The group focused on several compelling “what if” possibilities: What if we could get a common credential transparency language used widely as the standard for describing all credentials within the next few years? What if we could get a couple of hundred-thousand credentials into the web-based, open-platform Credential Registry? What if we could get several “apps” in use for key stakeholder groups that use the credential data we hope will increasingly be available? And what if consumers could look at a wide range of credentials to see if they meet employer needs, while employers can look at credentials to see what they mean and use this information to meet their employment needs? Would addressing these needs bring disruptive innovation to credentialing, get us to tipping point faster? Groups like Credential Engine are working to find out.

Jennie Sparandara, head of Workforce Initiatives at JPMorgan Chase, elaborated on the many questions facing her organization around credential transparency. “This initiative is an extension of investments we’ve made over the last five years to build more data-driven education and job-training systems in order to promote greater economic mobility,” she said. “We’re looking forward to collaborating with other funders to take existing credential transparency efforts to the next level and clearly answer questions for how we’re supporting jobseekers and employers to make better matches. We’re also excited about the potential to identify opportunities to test new ideas in this space, and push innovation in the field.”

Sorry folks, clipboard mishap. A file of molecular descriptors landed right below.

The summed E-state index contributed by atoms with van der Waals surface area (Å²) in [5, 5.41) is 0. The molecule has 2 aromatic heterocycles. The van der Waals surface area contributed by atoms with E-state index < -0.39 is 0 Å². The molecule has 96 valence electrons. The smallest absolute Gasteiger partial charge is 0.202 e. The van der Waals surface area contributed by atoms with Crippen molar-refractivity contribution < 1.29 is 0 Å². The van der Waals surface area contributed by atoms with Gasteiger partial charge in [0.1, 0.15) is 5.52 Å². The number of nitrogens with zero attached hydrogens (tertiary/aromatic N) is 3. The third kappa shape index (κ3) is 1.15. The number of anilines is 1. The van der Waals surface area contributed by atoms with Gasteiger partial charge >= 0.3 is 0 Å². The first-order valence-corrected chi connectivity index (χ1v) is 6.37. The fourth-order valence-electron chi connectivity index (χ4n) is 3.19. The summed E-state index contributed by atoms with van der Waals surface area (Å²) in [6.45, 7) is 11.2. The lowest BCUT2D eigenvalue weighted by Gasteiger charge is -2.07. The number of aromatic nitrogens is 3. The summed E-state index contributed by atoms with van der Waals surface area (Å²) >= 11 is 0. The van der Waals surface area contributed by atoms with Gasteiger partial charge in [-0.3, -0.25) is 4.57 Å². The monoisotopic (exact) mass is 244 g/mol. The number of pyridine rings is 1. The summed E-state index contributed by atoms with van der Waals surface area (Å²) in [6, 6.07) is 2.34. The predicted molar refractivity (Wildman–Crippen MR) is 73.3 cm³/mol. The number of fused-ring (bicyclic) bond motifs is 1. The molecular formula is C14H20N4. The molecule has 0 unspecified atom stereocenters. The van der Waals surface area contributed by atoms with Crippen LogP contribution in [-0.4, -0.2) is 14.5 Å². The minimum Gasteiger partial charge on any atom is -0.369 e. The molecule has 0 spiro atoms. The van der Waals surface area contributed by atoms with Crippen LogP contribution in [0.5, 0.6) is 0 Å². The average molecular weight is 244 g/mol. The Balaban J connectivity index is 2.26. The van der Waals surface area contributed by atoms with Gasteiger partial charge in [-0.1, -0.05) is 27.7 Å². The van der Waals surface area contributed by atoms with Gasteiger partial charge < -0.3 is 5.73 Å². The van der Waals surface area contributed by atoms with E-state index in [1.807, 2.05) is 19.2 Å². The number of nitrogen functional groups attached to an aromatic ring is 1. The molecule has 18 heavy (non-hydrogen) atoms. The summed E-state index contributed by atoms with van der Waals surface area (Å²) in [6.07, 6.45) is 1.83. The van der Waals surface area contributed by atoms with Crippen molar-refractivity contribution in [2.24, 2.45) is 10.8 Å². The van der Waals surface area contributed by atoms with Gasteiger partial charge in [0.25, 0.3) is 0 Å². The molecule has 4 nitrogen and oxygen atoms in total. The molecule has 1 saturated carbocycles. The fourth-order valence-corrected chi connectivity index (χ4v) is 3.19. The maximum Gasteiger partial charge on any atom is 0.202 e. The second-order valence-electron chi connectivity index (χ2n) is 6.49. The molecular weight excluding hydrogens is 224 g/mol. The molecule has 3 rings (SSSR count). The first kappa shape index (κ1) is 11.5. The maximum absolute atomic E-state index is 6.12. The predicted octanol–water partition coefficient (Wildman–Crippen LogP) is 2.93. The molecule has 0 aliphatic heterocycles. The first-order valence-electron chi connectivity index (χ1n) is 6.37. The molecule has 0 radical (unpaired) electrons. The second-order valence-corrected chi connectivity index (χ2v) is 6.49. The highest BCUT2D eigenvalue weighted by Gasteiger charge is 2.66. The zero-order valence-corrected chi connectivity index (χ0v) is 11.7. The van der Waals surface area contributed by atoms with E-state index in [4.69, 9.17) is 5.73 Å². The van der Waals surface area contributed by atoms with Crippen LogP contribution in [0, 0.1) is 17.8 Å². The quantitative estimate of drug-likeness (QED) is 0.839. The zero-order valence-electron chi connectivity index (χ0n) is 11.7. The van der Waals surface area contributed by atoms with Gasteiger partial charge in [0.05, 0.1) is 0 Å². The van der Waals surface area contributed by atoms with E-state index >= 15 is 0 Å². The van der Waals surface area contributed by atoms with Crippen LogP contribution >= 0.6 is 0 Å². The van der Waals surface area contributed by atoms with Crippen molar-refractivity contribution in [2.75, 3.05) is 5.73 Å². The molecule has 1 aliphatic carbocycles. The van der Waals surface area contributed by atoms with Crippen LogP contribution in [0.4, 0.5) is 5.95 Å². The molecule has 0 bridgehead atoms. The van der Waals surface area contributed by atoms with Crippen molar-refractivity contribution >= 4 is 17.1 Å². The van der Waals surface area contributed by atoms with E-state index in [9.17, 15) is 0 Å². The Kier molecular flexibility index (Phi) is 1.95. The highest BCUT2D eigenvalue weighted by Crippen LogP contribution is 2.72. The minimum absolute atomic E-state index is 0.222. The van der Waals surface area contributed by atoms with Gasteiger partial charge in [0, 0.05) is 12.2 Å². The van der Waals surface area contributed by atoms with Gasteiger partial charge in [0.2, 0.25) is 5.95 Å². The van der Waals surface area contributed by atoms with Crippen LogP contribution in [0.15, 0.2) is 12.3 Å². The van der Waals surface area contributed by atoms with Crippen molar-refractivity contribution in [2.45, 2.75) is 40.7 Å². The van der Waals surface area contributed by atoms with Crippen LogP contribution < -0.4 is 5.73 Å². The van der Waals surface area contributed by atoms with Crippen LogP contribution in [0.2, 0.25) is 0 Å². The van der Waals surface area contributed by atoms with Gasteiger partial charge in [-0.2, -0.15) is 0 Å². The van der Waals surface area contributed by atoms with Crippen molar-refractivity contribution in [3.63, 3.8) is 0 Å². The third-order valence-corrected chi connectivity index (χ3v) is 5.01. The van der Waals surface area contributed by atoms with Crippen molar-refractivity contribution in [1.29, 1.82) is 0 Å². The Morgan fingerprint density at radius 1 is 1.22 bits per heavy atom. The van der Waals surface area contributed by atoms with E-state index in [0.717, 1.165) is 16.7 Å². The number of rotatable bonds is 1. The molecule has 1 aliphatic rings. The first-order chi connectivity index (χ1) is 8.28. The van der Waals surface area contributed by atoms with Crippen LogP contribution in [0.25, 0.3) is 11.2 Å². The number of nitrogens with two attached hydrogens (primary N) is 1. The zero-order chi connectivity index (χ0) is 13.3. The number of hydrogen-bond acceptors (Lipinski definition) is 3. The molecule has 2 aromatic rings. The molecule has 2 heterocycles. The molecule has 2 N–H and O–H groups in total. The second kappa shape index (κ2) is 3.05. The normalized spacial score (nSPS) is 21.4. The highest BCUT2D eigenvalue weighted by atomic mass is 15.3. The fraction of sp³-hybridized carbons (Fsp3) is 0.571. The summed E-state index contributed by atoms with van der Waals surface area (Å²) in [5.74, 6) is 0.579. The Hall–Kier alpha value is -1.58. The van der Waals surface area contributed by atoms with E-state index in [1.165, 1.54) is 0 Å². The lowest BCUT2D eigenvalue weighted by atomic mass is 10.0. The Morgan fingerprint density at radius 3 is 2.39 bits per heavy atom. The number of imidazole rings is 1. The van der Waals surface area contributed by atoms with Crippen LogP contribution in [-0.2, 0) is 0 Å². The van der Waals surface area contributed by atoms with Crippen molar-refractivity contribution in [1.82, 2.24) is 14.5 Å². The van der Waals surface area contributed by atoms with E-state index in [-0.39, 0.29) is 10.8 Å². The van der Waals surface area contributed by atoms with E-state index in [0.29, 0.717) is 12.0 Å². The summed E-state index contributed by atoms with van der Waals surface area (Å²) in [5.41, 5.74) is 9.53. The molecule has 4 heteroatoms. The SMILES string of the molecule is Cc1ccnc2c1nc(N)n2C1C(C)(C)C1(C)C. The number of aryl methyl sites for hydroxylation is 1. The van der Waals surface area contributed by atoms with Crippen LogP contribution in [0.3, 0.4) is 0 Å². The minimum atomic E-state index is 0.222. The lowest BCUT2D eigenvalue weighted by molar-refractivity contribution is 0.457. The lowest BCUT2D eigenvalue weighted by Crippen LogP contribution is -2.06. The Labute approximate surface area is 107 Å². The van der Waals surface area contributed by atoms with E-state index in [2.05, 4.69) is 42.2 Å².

Technological advancements are a critical part of these developments. “How can we bring tech to bear to do something that makes a difference?” asked Jordan Blashek, manager at Schmidt Futures. “This is both a human and systems problem—getting people to agree on standards, adopt platforms, and develop valuable use cases. In a sense, the technology is the easiest part to develop. We want to partner with other funders who can help move the vision forward through a coalition to address the systems challenges,” he explained

Beth Cobert underscored key questions from the Markle Foundation: “At Markle, we approach credentialing from the end-users’ point of view. What will enable workers to develop informed career paths? What will enable employers to recognize the skilled people they need? What will enable educators to maintain the relevance and value of their offerings? And what will enable policymakers to steer toward a skills-based labor market? Today, we are confronted with a fragmentation of new and old credentials, kept in isolated silos. This doesn’t serve anyone well. We are excited to see organizations like the National Student Clearinghouse and industry certification bodies coming together to create more user-friendly ways of credentialing that can serve all these groups better and inform their decision-making.”

After reflecting on these questions and identifying the key initiatives that are working to develop and leverage credential transparency, the first-ever map of 27 collaborative credential transparency initiatives is now available. We know this document will only grow as we continue the challenging, but necessary, work to reimagine the credential marketplace. We hope that sharing the new mapping resources will be a good first step toward greater transparency. We also hope to inform investments and determine whether it’s preferable to act alone or leverage investments through alliances, which may be the best way to push the envelope farther and faster to influence systemic changes in the credentialing marketplace.